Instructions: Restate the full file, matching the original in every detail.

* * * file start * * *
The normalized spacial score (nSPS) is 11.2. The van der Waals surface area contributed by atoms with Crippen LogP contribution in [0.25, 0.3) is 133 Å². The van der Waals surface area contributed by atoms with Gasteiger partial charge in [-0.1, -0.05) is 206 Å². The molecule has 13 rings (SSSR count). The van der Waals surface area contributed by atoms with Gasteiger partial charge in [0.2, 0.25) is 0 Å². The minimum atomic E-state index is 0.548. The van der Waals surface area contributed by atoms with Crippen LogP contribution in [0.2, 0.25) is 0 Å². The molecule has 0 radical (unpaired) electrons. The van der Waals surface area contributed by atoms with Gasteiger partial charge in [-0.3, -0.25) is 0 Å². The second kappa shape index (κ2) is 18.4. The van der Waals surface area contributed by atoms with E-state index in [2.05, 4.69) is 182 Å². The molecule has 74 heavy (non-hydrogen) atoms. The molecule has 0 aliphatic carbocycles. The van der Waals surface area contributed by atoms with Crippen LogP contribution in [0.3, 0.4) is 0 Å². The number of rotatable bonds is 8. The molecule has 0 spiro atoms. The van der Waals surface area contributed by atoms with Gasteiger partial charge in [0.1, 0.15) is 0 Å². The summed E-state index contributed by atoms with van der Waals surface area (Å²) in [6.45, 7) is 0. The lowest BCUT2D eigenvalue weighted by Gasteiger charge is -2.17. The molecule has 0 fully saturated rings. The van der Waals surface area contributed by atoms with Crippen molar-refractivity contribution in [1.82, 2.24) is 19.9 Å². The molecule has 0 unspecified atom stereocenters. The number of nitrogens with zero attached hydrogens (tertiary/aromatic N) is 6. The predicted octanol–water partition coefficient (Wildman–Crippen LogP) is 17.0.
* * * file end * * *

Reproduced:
The normalized spacial score (nSPS) is 11.2. The van der Waals surface area contributed by atoms with Crippen LogP contribution in [0.25, 0.3) is 133 Å². The van der Waals surface area contributed by atoms with Gasteiger partial charge in [-0.1, -0.05) is 206 Å². The molecule has 13 rings (SSSR count). The van der Waals surface area contributed by atoms with Gasteiger partial charge in [0.2, 0.25) is 0 Å². The minimum atomic E-state index is 0.548. The van der Waals surface area contributed by atoms with Crippen LogP contribution in [0.2, 0.25) is 0 Å². The molecule has 0 radical (unpaired) electrons. The van der Waals surface area contributed by atoms with Gasteiger partial charge in [-0.3, -0.25) is 0 Å². The second kappa shape index (κ2) is 18.4. The van der Waals surface area contributed by atoms with E-state index in [2.05, 4.69) is 182 Å². The molecule has 74 heavy (non-hydrogen) atoms. The molecule has 0 aliphatic carbocycles. The van der Waals surface area contributed by atoms with Crippen LogP contribution in [0.3, 0.4) is 0 Å². The number of rotatable bonds is 8. The molecule has 0 spiro atoms. The van der Waals surface area contributed by atoms with Gasteiger partial charge in [0.1, 0.15) is 0 Å². The summed E-state index contributed by atoms with van der Waals surface area (Å²) in [6.45, 7) is 0. The lowest BCUT2D eigenvalue weighted by Gasteiger charge is -2.17. The molecule has 0 fully saturated rings. The van der Waals surface area contributed by atoms with Crippen molar-refractivity contribution in [1.82, 2.24) is 19.9 Å². The molecule has 0 unspecified atom stereocenters. The number of nitrogens with zero attached hydrogens (tertiary/aromatic N) is 6. The predicted octanol–water partition coefficient (Wildman–Crippen LogP) is 17.0.